Last week the current resident in the White House pardoned another one of his cronies. Michael Flynn, a retired United States Army lieutenant general who served the first 22 days of the Trump administration as national security advisor. He was accused and pleaded guilty to lying to the FBI when asked about his involvement with communications with the Russian ambassador to the United States, Sergey Kislyak.
According to the New York Times, Trump is also considering pardons for Rudy Giuliani, the Trump family, as well as himself. It baffles my mind to think that a sitting president would contemplate pardoning a citizen that has not been accused of any wrongdoing. Isn't that a little like putting the cart before the horse?
What I have gleaned from my research on this matter, is unprecedented, to begin with. Which, under the circumstances, we could all see coming because these past four years have been unprecedented as well as unexplained by the average American citizen.
The fact that it is a popular news item and has been dissected and discusses to the extent of ad nauseam is par for the course. One law professor says they can, another says they can't, one legal expert says it isn't legal, another says there is no law against it. But all agree it puts the people being pardoned in a place of guilt without penalty.
We should all be concerned that this elected official and his family and cronies have broken the law while serving the people. We should want the same due process any other criminal or accused receives. However, if this country is going to heal not only from the pandemic but the waste and misrepresentation this administration has displayed, maybe we are better off letting the sleeping dog lie.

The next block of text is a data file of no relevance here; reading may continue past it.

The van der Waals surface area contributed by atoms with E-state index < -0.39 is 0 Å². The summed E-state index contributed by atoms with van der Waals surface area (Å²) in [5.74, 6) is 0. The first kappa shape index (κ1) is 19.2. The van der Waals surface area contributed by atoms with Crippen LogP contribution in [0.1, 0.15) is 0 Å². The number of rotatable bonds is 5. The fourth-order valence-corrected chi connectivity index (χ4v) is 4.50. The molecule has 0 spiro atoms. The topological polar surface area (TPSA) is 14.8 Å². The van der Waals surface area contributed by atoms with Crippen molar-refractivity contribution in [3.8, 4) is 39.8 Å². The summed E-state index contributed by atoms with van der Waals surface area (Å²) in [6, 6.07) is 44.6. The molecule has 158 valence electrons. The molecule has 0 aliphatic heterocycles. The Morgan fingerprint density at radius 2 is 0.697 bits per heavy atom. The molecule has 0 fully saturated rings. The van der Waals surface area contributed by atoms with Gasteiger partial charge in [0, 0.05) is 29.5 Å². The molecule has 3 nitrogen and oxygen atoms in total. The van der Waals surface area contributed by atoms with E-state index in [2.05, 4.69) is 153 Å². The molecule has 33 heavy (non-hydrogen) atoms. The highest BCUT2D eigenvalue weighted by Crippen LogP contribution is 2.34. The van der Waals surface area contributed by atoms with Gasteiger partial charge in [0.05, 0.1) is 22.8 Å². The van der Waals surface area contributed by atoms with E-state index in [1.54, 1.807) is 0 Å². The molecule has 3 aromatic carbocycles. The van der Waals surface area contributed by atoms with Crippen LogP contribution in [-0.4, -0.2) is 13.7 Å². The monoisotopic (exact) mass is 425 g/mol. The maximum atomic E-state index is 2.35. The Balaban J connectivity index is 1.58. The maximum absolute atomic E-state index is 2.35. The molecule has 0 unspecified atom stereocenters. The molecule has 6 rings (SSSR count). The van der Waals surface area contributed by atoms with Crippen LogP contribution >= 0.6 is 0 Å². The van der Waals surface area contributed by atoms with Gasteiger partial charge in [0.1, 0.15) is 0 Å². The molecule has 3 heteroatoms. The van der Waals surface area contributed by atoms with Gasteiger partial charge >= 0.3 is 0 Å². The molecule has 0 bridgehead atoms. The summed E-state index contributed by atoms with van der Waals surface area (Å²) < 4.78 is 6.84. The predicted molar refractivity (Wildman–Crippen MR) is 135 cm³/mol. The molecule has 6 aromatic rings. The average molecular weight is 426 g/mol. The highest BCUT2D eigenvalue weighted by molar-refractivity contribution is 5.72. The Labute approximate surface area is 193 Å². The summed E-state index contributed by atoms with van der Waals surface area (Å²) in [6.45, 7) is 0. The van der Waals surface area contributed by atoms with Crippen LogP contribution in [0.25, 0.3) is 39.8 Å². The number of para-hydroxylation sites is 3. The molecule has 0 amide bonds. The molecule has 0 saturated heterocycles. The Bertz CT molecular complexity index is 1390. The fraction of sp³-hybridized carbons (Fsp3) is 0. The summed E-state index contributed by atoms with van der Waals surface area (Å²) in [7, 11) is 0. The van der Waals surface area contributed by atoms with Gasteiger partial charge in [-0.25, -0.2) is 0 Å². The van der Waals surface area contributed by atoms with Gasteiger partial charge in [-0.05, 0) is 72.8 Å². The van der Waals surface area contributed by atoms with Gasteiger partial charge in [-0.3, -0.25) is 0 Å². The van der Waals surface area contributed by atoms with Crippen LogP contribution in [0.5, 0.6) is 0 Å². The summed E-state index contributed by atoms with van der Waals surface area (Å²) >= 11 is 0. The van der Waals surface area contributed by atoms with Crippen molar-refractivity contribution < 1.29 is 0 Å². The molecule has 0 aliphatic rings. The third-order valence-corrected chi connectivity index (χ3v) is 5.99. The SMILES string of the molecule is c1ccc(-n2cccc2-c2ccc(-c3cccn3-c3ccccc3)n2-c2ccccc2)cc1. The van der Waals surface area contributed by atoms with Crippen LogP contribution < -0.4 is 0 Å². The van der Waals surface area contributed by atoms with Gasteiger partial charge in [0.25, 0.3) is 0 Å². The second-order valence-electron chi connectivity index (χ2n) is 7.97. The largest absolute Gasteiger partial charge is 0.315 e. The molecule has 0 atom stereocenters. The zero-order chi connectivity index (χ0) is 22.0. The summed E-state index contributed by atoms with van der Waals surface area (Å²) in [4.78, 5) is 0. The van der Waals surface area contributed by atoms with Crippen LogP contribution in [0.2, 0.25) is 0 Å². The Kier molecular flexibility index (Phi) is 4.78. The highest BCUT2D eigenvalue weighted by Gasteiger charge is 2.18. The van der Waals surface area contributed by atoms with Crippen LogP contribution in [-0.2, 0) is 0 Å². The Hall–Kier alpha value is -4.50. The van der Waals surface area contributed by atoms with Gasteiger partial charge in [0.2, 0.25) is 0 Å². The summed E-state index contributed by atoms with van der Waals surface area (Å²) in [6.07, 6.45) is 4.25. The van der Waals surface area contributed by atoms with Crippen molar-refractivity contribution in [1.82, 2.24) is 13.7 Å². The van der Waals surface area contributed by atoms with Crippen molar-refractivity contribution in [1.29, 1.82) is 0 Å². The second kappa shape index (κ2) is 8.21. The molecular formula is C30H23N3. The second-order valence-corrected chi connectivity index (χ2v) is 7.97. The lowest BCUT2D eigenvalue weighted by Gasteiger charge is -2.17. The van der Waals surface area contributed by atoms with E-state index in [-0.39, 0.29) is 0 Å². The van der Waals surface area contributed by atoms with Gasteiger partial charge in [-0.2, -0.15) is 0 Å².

I recall when President Gerald Ford pardoned President Richard Nixon, another president that tarnished the oval office. It was very controversial because Nixon contended he had done nothing wrong. But Ford insisted Nixon take responsibility in exchange for the pardon.
What is interesting about this exercise in pardons, is the president has the power to pardon federal charges, not state charges. This means if Trump pardons all the president's men, it does not prevent the states from filing charges. That pardon or the granting of clemency from state prosecution comes from the sitting governor. I am confident that Governor Andrew Cuomo of New York is not willing to put pen to paper and do that for Trump.
For a bit of history, the first presidential pardon came from our first president, George Washington, issued on November 2, 1795. It is a case that involved two men accused of treason, for rebelling against a whiskey tax, known as the "Whiskey Rebellion." This controversial pardon pitted Washington and his treasury secretary, Alexander Hamilton, against each other. It was the first of thousands of pardons that cause many to wonder and others to applaud.
The Code of Federal Regulations has rules and procedures to follow regarding pardons or clemency, it does state that guilt or innocence is not considered but these factors must apply:
- Post-conviction conduct, character, and reputation
- Seriousness of the offenses
- Acceptance of responsibility, remorse, and atonement
- Need for relief
- Official recommendation and reports
Of course, there have been other controversial pardons over the years. President Bill Clinton pardoned his brother, Roger, who had been serving time for a federal drug-related offense. In the first year of Mr. Trump's presidency, he pardoned controversial Arizona sheriff Joe Arpaio, who had been convicted of defying an order to stop racially profiling suspects.
So, let's review — presidents have pardoned questionable people from the first presidency. Many have reaped the benefits of their generosity. I would like to believe most were well-deserved pardons if they followed the rules listed above. I am not too sure that any of the people Trump has or will pardon can check off one item on this list.
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